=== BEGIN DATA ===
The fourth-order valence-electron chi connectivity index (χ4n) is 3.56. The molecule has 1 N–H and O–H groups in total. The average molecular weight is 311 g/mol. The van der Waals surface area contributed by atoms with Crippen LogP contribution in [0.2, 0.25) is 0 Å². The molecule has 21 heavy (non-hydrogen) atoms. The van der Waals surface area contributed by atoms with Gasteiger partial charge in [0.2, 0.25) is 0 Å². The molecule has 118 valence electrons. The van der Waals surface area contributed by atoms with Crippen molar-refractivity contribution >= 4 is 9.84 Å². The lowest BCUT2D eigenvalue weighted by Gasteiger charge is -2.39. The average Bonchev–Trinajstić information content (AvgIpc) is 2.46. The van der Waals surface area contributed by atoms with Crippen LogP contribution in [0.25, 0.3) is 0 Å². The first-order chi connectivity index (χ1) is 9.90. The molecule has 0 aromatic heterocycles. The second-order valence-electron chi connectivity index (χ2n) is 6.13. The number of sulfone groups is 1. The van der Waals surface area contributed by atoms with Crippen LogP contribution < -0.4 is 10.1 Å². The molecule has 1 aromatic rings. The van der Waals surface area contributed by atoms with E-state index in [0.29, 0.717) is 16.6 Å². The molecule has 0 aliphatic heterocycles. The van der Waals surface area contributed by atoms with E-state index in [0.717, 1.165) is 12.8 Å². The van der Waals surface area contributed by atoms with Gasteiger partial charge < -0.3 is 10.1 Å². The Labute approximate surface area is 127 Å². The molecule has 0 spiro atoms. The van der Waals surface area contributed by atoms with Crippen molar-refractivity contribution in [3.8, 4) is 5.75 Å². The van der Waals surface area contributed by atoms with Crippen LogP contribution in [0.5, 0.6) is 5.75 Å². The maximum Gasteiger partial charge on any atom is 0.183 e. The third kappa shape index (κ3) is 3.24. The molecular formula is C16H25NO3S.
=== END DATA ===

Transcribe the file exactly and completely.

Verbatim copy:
The fourth-order valence-electron chi connectivity index (χ4n) is 3.56. The molecule has 1 N–H and O–H groups in total. The average molecular weight is 311 g/mol. The van der Waals surface area contributed by atoms with Crippen LogP contribution in [0.2, 0.25) is 0 Å². The molecule has 21 heavy (non-hydrogen) atoms. The van der Waals surface area contributed by atoms with Gasteiger partial charge in [0.2, 0.25) is 0 Å². The molecule has 118 valence electrons. The van der Waals surface area contributed by atoms with Crippen molar-refractivity contribution >= 4 is 9.84 Å². The lowest BCUT2D eigenvalue weighted by Gasteiger charge is -2.39. The average Bonchev–Trinajstić information content (AvgIpc) is 2.46. The van der Waals surface area contributed by atoms with Crippen LogP contribution in [0.25, 0.3) is 0 Å². The first-order chi connectivity index (χ1) is 9.90. The molecule has 0 aromatic heterocycles. The second-order valence-electron chi connectivity index (χ2n) is 6.13. The number of sulfone groups is 1. The van der Waals surface area contributed by atoms with Crippen LogP contribution < -0.4 is 10.1 Å². The molecule has 1 aromatic rings. The van der Waals surface area contributed by atoms with E-state index in [0.29, 0.717) is 16.6 Å². The molecule has 0 aliphatic heterocycles. The van der Waals surface area contributed by atoms with E-state index in [0.717, 1.165) is 12.8 Å². The van der Waals surface area contributed by atoms with Gasteiger partial charge < -0.3 is 10.1 Å². The Labute approximate surface area is 127 Å². The molecule has 0 spiro atoms. The van der Waals surface area contributed by atoms with Crippen molar-refractivity contribution in [3.8, 4) is 5.75 Å². The van der Waals surface area contributed by atoms with Crippen LogP contribution in [0.5, 0.6) is 5.75 Å². The maximum Gasteiger partial charge on any atom is 0.183 e. The third kappa shape index (κ3) is 3.24. The molecular formula is C16H25NO3S.